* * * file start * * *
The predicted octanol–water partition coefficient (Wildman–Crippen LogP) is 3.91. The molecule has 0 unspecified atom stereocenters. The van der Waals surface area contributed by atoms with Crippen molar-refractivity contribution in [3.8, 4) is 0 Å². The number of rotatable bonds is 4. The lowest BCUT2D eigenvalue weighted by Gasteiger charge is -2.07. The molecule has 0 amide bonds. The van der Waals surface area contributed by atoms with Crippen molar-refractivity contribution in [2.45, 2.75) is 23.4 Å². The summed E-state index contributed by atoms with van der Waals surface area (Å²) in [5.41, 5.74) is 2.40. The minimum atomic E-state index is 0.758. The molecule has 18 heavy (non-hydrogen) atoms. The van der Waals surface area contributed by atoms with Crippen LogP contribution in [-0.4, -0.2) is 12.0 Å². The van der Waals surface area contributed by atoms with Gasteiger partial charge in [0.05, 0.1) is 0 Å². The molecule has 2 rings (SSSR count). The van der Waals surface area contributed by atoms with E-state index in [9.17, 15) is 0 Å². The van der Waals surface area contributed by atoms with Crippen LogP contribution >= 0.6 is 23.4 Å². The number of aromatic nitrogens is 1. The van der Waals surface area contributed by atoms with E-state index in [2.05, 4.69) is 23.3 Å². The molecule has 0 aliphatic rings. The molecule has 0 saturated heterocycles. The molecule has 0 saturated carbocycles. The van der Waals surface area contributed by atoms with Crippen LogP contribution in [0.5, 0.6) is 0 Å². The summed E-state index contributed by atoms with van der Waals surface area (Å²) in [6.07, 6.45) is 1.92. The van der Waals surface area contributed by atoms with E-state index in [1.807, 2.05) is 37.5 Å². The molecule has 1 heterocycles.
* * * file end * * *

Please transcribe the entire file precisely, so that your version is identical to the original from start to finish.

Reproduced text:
The predicted octanol–water partition coefficient (Wildman–Crippen LogP) is 3.91. The molecule has 0 unspecified atom stereocenters. The van der Waals surface area contributed by atoms with Crippen molar-refractivity contribution in [3.8, 4) is 0 Å². The number of rotatable bonds is 4. The lowest BCUT2D eigenvalue weighted by Gasteiger charge is -2.07. The molecule has 0 amide bonds. The van der Waals surface area contributed by atoms with Crippen molar-refractivity contribution in [2.45, 2.75) is 23.4 Å². The summed E-state index contributed by atoms with van der Waals surface area (Å²) in [5.41, 5.74) is 2.40. The minimum atomic E-state index is 0.758. The molecule has 18 heavy (non-hydrogen) atoms. The van der Waals surface area contributed by atoms with Crippen LogP contribution in [-0.4, -0.2) is 12.0 Å². The van der Waals surface area contributed by atoms with Gasteiger partial charge in [0.05, 0.1) is 0 Å². The molecule has 2 rings (SSSR count). The van der Waals surface area contributed by atoms with E-state index in [9.17, 15) is 0 Å². The van der Waals surface area contributed by atoms with Crippen LogP contribution >= 0.6 is 23.4 Å². The number of aromatic nitrogens is 1. The van der Waals surface area contributed by atoms with E-state index in [2.05, 4.69) is 23.3 Å². The molecule has 0 aliphatic rings. The molecule has 0 saturated heterocycles. The molecule has 0 saturated carbocycles. The van der Waals surface area contributed by atoms with Crippen LogP contribution in [0.5, 0.6) is 0 Å². The summed E-state index contributed by atoms with van der Waals surface area (Å²) in [6.07, 6.45) is 1.92. The van der Waals surface area contributed by atoms with E-state index in [1.807, 2.05) is 37.5 Å². The molecule has 1 heterocycles.